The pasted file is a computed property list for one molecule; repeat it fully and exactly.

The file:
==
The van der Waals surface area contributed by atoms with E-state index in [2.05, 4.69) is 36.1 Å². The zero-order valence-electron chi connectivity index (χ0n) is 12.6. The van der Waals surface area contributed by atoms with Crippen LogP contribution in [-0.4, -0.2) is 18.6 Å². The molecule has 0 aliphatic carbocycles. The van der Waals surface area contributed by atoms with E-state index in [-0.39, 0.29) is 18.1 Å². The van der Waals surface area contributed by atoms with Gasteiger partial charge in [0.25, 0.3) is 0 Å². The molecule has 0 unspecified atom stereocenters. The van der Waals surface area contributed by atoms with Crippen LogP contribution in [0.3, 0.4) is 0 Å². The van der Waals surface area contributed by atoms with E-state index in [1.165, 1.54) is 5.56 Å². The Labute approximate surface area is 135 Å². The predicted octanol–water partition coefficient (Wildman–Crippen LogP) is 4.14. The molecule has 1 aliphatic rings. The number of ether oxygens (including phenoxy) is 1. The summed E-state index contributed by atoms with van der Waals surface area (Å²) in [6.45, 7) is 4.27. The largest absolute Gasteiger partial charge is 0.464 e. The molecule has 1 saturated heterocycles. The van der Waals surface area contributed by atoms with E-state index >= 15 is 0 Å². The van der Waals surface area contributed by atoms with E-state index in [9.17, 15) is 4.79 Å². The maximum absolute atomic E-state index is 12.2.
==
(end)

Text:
The van der Waals surface area contributed by atoms with E-state index in [2.05, 4.69) is 36.1 Å². The zero-order valence-electron chi connectivity index (χ0n) is 12.6. The van der Waals surface area contributed by atoms with Crippen LogP contribution in [-0.4, -0.2) is 18.6 Å². The molecule has 0 aliphatic carbocycles. The van der Waals surface area contributed by atoms with E-state index in [-0.39, 0.29) is 18.1 Å². The van der Waals surface area contributed by atoms with Gasteiger partial charge in [0.25, 0.3) is 0 Å². The molecule has 0 unspecified atom stereocenters. The van der Waals surface area contributed by atoms with Crippen LogP contribution in [0.3, 0.4) is 0 Å². The van der Waals surface area contributed by atoms with E-state index in [1.165, 1.54) is 5.56 Å². The Labute approximate surface area is 135 Å². The predicted octanol–water partition coefficient (Wildman–Crippen LogP) is 4.14. The molecule has 1 aliphatic rings. The number of ether oxygens (including phenoxy) is 1. The summed E-state index contributed by atoms with van der Waals surface area (Å²) in [6.45, 7) is 4.27. The largest absolute Gasteiger partial charge is 0.464 e. The molecule has 1 saturated heterocycles. The van der Waals surface area contributed by atoms with E-state index >= 15 is 0 Å². The van der Waals surface area contributed by atoms with E-state index in [9.17, 15) is 4.79 Å². The maximum absolute atomic E-state index is 12.2.